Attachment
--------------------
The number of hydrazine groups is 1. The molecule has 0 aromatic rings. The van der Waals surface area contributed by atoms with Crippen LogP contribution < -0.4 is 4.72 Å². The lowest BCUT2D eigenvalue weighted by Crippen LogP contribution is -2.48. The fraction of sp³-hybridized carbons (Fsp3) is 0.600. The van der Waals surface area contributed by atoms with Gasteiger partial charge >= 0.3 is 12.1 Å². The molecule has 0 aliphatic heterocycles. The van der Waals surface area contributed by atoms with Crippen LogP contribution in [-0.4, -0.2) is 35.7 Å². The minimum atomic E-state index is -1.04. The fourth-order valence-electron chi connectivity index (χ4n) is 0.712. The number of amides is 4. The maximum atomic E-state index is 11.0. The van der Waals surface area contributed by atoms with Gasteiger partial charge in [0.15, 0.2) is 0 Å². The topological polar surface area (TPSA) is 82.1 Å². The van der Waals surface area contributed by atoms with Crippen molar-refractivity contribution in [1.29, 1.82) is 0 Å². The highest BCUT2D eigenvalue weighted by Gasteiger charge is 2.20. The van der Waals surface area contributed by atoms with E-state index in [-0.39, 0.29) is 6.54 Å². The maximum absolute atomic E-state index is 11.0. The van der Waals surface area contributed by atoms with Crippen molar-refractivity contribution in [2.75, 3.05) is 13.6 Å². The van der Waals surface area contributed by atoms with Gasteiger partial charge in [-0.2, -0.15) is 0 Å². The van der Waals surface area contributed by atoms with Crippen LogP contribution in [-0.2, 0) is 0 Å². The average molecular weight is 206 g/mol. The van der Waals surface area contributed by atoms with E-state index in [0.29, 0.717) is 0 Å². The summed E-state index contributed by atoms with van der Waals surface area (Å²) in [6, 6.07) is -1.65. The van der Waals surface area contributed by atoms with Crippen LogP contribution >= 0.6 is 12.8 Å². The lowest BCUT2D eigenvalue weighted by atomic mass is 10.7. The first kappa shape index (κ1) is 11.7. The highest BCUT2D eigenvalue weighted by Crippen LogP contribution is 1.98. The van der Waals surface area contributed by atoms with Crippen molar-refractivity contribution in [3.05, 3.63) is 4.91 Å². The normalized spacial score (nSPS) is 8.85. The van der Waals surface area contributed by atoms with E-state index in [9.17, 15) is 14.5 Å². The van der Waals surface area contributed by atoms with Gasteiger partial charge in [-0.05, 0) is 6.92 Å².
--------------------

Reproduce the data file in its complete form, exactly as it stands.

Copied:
The number of hydrazine groups is 1. The molecule has 0 aromatic rings. The van der Waals surface area contributed by atoms with Crippen LogP contribution < -0.4 is 4.72 Å². The lowest BCUT2D eigenvalue weighted by Crippen LogP contribution is -2.48. The fraction of sp³-hybridized carbons (Fsp3) is 0.600. The van der Waals surface area contributed by atoms with Gasteiger partial charge >= 0.3 is 12.1 Å². The molecule has 0 aliphatic heterocycles. The van der Waals surface area contributed by atoms with Crippen LogP contribution in [-0.4, -0.2) is 35.7 Å². The minimum atomic E-state index is -1.04. The fourth-order valence-electron chi connectivity index (χ4n) is 0.712. The number of amides is 4. The maximum atomic E-state index is 11.0. The van der Waals surface area contributed by atoms with Gasteiger partial charge in [0.15, 0.2) is 0 Å². The topological polar surface area (TPSA) is 82.1 Å². The van der Waals surface area contributed by atoms with Crippen molar-refractivity contribution in [1.29, 1.82) is 0 Å². The highest BCUT2D eigenvalue weighted by Gasteiger charge is 2.20. The van der Waals surface area contributed by atoms with E-state index in [-0.39, 0.29) is 6.54 Å². The maximum absolute atomic E-state index is 11.0. The van der Waals surface area contributed by atoms with Crippen molar-refractivity contribution in [2.75, 3.05) is 13.6 Å². The van der Waals surface area contributed by atoms with Gasteiger partial charge in [-0.2, -0.15) is 0 Å². The van der Waals surface area contributed by atoms with Crippen LogP contribution in [-0.2, 0) is 0 Å². The average molecular weight is 206 g/mol. The van der Waals surface area contributed by atoms with E-state index in [0.29, 0.717) is 0 Å². The summed E-state index contributed by atoms with van der Waals surface area (Å²) in [6, 6.07) is -1.65. The van der Waals surface area contributed by atoms with Crippen LogP contribution >= 0.6 is 12.8 Å². The lowest BCUT2D eigenvalue weighted by atomic mass is 10.7. The first kappa shape index (κ1) is 11.7. The highest BCUT2D eigenvalue weighted by Crippen LogP contribution is 1.98. The van der Waals surface area contributed by atoms with Crippen molar-refractivity contribution in [3.05, 3.63) is 4.91 Å². The normalized spacial score (nSPS) is 8.85. The van der Waals surface area contributed by atoms with E-state index in [9.17, 15) is 14.5 Å². The van der Waals surface area contributed by atoms with Gasteiger partial charge in [-0.05, 0) is 6.92 Å².